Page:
Blog

Video of Alleged Abuse at Abington Nursing Home Surfaces, Sparking Outrage about Resident Privacy

Two nursing home care workers at Abington Nursing Home in Illinois have been fired after they posted a disturbing video of them allegedly harassing a 91-year-old woman with dementia. The video shows one of the workers waving a hospital gown in front of the elderly woman, a resident of the Abington Nursing Home in Glenview, Illinois. She flails her arms around, clearly in distress, as if trying to escape the hospital gown. The other worker allegedly filmed the encounter. The workers knew the woman hated hospital gowns and allegedly exploited this knowledge to humiliate her, posting the video on Snapchat. Following this psychological abuse, the elderly woman began having nightmares and started requiring an aide to stay with her at night. Her family moved her to another nursing home, which proved to be a challenging transition for her.

When the nursing home found out about the incident, they originally suspended the two Certified Nursing Assistants (CNAs) for only six days, according to NBC Chicago. But after the pair were charged with misdemeanor disorderly conduct, the nursing home finally terminated them.

Unless the nursing home was confident that they could complete an investigation in six days, the fact that the CNAs were only suspended for six days does not align with the Illinois Nursing Home Care Act, which prohibits abuse and neglect and reads:

When an investigation of a report of suspected abuse of a recipient indicates, based upon credible evidence, that an employee of a long term care facility is the perpetrator of the abuse, that employee shall immediately be barred from any further contact with residents of the facility, pending the outcome of any further investigation, prosecution or disciplinary action against the employee.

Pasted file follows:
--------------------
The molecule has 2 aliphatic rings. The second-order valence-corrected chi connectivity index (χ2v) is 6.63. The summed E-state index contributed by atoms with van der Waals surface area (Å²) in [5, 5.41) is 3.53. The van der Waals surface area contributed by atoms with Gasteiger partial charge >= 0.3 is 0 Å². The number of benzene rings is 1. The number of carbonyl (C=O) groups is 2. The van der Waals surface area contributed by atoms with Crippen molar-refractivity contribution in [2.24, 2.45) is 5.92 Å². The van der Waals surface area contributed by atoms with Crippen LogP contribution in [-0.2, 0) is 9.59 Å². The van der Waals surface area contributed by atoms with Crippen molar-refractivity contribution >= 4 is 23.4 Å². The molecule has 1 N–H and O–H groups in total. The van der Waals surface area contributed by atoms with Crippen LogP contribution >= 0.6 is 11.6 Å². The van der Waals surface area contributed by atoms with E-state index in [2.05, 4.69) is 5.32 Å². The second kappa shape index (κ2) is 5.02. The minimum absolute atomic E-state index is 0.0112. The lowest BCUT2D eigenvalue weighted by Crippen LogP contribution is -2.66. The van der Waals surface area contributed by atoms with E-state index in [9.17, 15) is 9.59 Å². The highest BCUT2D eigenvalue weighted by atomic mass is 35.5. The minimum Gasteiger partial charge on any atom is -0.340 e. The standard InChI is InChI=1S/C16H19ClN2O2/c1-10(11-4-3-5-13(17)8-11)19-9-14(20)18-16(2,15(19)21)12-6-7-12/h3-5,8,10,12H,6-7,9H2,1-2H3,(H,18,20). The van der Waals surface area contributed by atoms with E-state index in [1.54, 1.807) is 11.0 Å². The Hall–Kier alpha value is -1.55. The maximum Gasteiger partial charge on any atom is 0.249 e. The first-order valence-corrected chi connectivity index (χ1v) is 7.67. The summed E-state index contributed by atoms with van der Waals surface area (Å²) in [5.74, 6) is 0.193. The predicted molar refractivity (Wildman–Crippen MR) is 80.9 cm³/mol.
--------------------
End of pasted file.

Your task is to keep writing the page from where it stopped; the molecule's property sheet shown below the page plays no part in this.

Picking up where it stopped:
The workers’ alleged actions amount to psychological abuse. Furthermore, forcing a resident to wear a hospital gown without an appropriate medical justification is also a violation of the Illinois Nursing Home Care Act, which reads:

A resident shall be permitted to retain and use or wear his personal property in his immediate living quarters, unless deemed medically inappropriate by a physician and so documented in the resident’s clinical record. If clothing is provided to the resident by the facility, it shall be of a proper fit.

New York has similar laws in place to protect elderly people from elder abuse.

The disturbing story, which has been picked up by national news outlets like The Washington Post, brings attention to abuses and privacy violations going on behind the closed doors of many nursing homes. In this case, not only was the woman emotionally abused, but her privacy was violated when the workers posted a video of her on Snapchat without her consent. Patient privacy is protected under HIPAA, and this alleged incident was a HIPAA violation. So what is HIPAA? HIPAA helps ensure that your health information is protected, whether it be medical records, conversations with your doctor or other healthcare providers, insurance information, or billing information. Health plans and most healthcare providers—including nursing homes— must follow HIPAA

The New York State Department of Health also outlines the rights of nursing home residents, which include:

  • The right to dignity, respect, and a comfortable living environment
  • The right to be free from abuse (verbal, sexual, mental, and physical abuse)
  • The right to privacy in communications, accommodations, personal care, medical treatment, and visits

With the rise of social media, it has become socially acceptable to post information about others on Facebook, Instagram, and Snapchat. But that doesn’t make it okay, especially in a healthcare setting, where HIPAA is supposed to protect you and your health information.

If you or a loved one has been abused in a nursing home, don’t be afraid to come forward. Your rights have been violated and you have a voice. Call (877) 238-4175 to speak to an attorney today.